A fluid tight seal between the valve housing 52′ and the drill pipe is, in this case, provided by means of a single O-ring 54′.

In this embodiment, the arrangement used to secure the spring 74′ (which in this example is a wave spring) is also slightly different to that used in the fifth embodiment of the invention. Specifically, the free end 68 a′ of the stem 68′ of the valve member 20′ is threaded, and a nut 84 is screwed onto this threaded portion. The spring 74′, which is located around the stem 68′ of the valve member 20′, is sandwiched between the flange 72′ and the nut 84. A stop 86 is also provided to restrict the extent to which the spring 74′ may be compressed. In this example, the stop 86 comprises a collar which has a threaded annular part 86 a which engages with the screw thread provided on the valve stem 68′, and a tubular part 86 b which extends from the annular part 86 a towards the disc 70′ and encloses a generally cylindrical space around the stem 68′ of the valve member 20′ into which the spring 74′ extends. Engagement of the tubular part 86 b with the flange 72′ sets the maximum possible compression of the spring 74′.

This embodiment is also provided with a cap 80′, which is illustrated in FIGS. 6 a and 6 c only, but in this case, instead of using a screw thread to secure the cap 80′ to the valve housing 52′, bayonet connection formations 88 (seen only in FIG. 6 c) are provided on the exterior surface of the wall 80 b′ of the cap 80′. In this example, four such bayonet connector formations 88 are provided, and are spaced generally evenly around the wall 80 b′ of the cap 80, the spaces between adjacent bayonet connector formations occupying around half of the outer circumference of the wall 80 b′ in total. The bayonet connector formations 88 each engage with a corresponding lip formation 90 (illustrated in FIGS. 6 b, 6 c and 6 d) which extends into the central bore 56′ of the valve housing 52′. As such, in this example, four lip formations 90 are provided, and these are regularly spaced around the circumference of the interior surface of the valve housing 52′, occupying less than half of the circumference in total.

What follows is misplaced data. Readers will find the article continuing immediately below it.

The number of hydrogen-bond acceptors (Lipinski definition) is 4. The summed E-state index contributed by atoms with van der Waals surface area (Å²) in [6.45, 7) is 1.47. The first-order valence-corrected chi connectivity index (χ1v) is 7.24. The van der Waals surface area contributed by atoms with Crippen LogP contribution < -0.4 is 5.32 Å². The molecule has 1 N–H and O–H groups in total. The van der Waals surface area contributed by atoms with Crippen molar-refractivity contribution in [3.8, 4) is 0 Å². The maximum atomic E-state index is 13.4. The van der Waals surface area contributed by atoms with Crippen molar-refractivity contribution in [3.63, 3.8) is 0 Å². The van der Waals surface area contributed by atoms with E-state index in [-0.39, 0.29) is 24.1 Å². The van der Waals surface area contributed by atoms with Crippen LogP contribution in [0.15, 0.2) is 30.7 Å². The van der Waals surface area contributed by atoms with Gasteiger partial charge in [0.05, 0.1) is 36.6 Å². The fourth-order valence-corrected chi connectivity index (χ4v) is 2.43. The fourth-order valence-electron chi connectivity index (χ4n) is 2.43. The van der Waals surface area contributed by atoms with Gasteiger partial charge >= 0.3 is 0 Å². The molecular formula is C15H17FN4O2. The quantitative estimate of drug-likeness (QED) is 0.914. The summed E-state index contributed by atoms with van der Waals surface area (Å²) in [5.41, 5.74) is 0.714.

The valve housing 52′ is also provided with four locking pins 94 (seen only in FIG. 6 c) which extend through apertures provided in the valve housing 52′ from the exterior of the valve housing 52′, diagonally upwardly to the interior of the valve housing 52′. Corresponding recesses, large enough to accommodate the interior ends of the locking pins 94 are provided in the centre of the bayonet connector formations 88 of the cap 80′.

The cap 80′ is thus secured to the valve housing 52′ as follows. The cap 80′ is orientated so that each of the bayonet connector formations 88 is aligned with one of the gaps between adjacent lip formations 90. The cap 80′ is inserted into the central bore 56′ of the valve housing 52′ from the exterior of the drill pipe until the top part 80 a′ is slightly below the exterior end of the valve housing 52′, and is then rotated through around 45° until each of the bayonet connector formations 88 engages with one of the lip formations 90, and each locking pin 94 is located in the corresponding recess provided in the bayonet connector formation 88. Engagement of the bayonet connector formations 88 with the lip formations 90 of the valve housing 52′ thus prevents withdrawal of the cap 80′ from the valve housing 52′, with the location of the locking pins 94 in the recesses in the bayonet connector formations 88 ensuring that the cap 80′ is correctly aligned relative to the valve housing 52′ to achieve maximum contact between the bayonet connector formations 88 and the lip formations 90, and to impede rotation of the cap 80′ relative to the valve housing 52′ out of that alignment.

To assist in achieving the rotation required to engage the bayonet connection formations 88 with the lip formations 90, the top part 80 a′ of the cap 80′ is provided with a plurality of apertures 92 into which a special tool, may be inserted. The cap 80′ may thus be rotated by rotation of the tool. In this example, eight such apertures 92 are provided, and thus the tool is provided with eight corresponding pins. In order to assist a user in ascertaining when the cap 80′ is correctly aligned relative to the valve housing 52′, the exterior surfaces of the lip formations 90 of the valve housing 52′ are provided with corresponding apertures 96 which, when the cap 80′ is in the correct alignment, line up with the apertures 92 in the cap 80′. Thus, when the cap 80′ is correctly aligned relative to the valve housing 52′, the pins of the tool can slot into the apertures 96 in the lip formations 90. The user will feel this as a sudden movement of the tool in towards the valve housing 52′, and can therefore be reassured that the alignment of the cap 80′ is correct and no further rotation is required.

In this example, the mating surfaces of the bayonet connector formation 88 and the lip formations are angled at around 45° to the longitudinal axis of the valve housing 52′, the radially inward portions of the mating surfaces being closest to the exterior of the drill pipe.